By Tom Sandborn

Imagine being a young man hiking in the mountains of BC’s Interior, a devout seminarian who has an encounter with a mysterious beast, a huge primate who leaves disturbingly human footprints in the snow. Brought face to face with this creature, Aidan Joseph Fitzpatrick feels the foundations of his Catholic faith shatter, in a transformation that takes him out of the seminary and into a life devoted to science and reason. But a sensitivity to the numinous mysteries of nature remains, and with it, an obsession with protecting the beast he saw in the forest

Sarah Louise Butler, a Nelson-based writer and wildlife researcher, sets the main action in her impressive debut novel, The Wild Heavens, on a single day in 2003. Aidan’s granddaughter, Sandy, raised in the mountains by her grandfather, has been introduced to the story of Aidan’s transformative encounter with the primate, affectionately known to the small circle who know about its existence as Charlie.

Sworn to secrecy about the creature by her grandfather, Sandy is astonished to find Charlie-sized tracks in the snow outside the family cabin in 2003. During the day she spends tracking Charlie, artfully introduced flashbacks give us Sandy’s story of growing up in the mountains, and of her childhood friendship and idyllic teen romance with Luke, a boy who shares her love of the mountains and her fascination with Charlie.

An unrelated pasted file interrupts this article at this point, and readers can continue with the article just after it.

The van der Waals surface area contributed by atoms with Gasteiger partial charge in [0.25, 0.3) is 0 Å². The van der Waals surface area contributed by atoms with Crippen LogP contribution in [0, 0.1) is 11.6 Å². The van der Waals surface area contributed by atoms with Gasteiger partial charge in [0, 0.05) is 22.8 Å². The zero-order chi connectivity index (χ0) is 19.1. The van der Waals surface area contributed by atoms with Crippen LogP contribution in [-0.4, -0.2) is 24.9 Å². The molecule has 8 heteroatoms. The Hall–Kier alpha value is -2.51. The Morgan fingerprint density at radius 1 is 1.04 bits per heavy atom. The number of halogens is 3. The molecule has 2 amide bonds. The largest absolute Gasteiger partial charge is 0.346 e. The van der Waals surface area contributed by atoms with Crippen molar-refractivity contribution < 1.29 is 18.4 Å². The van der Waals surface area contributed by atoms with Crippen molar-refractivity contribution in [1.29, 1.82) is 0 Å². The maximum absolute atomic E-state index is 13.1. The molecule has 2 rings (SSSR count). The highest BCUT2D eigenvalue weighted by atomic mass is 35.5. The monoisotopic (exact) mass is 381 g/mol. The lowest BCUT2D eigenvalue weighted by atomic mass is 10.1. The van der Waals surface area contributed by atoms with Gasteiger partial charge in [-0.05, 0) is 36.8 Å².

While young love is portrayed with tenderness and erotic frankness, Sandy and Luke’s romance is shadowed by a nightmarish intrusion of violence when Luke’s abusive father tracks him and his mother down, and by a mysterious loss when Luke later disappears while tracking Charlie. Sandy is left with her memories, her grief and two small children. Every dramatic scene is set in an acutely observed and lovingly portrayed world of fish, birds, lichen, mammals and trees, descriptions at which Butler excels.

There are echoes here of Marion Engel’s Bear, and of Margaret Atwood’s Surfacing, two important Canadian novels that explore the erotic, aesthetic and political dimensions of our uneasy national relationship with the natural environments we alternatively fear, worship and exploit. Some readers will find Butler’s portrayal of the relationship between Sandy and her grandfather reminiscent of Heidi, but this author is up to something far more serious and adult than that Swiss classic.

Butler writes lovely sentences, and structures her narrative with impressive elegance. Highly recommended.

Tom Sandborn lives and writes book reviews in Vancouver. He thinks the Sasquatch narrative is as believable as current news headlines, and less scary. He welcomes your feedback and story tips at tos65@telus.net.

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